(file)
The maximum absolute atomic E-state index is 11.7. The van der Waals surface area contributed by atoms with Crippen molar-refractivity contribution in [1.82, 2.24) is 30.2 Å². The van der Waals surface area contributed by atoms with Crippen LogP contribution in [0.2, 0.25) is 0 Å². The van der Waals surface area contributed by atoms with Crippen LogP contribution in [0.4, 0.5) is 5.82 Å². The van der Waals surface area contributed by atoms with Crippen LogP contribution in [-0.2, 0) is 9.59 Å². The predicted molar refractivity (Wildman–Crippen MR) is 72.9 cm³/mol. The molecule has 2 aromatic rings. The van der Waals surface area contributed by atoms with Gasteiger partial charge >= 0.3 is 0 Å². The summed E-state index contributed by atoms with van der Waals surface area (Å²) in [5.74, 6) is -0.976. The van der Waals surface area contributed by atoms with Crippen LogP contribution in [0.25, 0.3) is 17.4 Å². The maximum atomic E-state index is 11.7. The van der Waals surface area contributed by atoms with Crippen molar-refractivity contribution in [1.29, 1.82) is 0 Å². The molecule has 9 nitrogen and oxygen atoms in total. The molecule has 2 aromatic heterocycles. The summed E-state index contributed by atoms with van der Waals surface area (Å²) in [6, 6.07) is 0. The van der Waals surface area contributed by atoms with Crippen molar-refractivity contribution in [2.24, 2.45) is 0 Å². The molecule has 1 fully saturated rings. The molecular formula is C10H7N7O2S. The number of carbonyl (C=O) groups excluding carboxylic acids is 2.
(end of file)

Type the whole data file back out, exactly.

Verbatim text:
The maximum absolute atomic E-state index is 11.7. The van der Waals surface area contributed by atoms with Crippen molar-refractivity contribution in [1.82, 2.24) is 30.2 Å². The van der Waals surface area contributed by atoms with Crippen LogP contribution in [0.2, 0.25) is 0 Å². The van der Waals surface area contributed by atoms with Crippen LogP contribution in [0.4, 0.5) is 5.82 Å². The van der Waals surface area contributed by atoms with Crippen LogP contribution in [-0.2, 0) is 9.59 Å². The predicted molar refractivity (Wildman–Crippen MR) is 72.9 cm³/mol. The molecule has 2 aromatic rings. The van der Waals surface area contributed by atoms with Gasteiger partial charge >= 0.3 is 0 Å². The summed E-state index contributed by atoms with van der Waals surface area (Å²) in [5.74, 6) is -0.976. The van der Waals surface area contributed by atoms with Crippen LogP contribution in [0.25, 0.3) is 17.4 Å². The maximum atomic E-state index is 11.7. The van der Waals surface area contributed by atoms with Crippen molar-refractivity contribution in [1.29, 1.82) is 0 Å². The molecule has 9 nitrogen and oxygen atoms in total. The molecule has 2 aromatic heterocycles. The summed E-state index contributed by atoms with van der Waals surface area (Å²) in [6, 6.07) is 0. The van der Waals surface area contributed by atoms with Crippen molar-refractivity contribution in [2.24, 2.45) is 0 Å². The molecule has 1 fully saturated rings. The molecular formula is C10H7N7O2S. The number of carbonyl (C=O) groups excluding carboxylic acids is 2.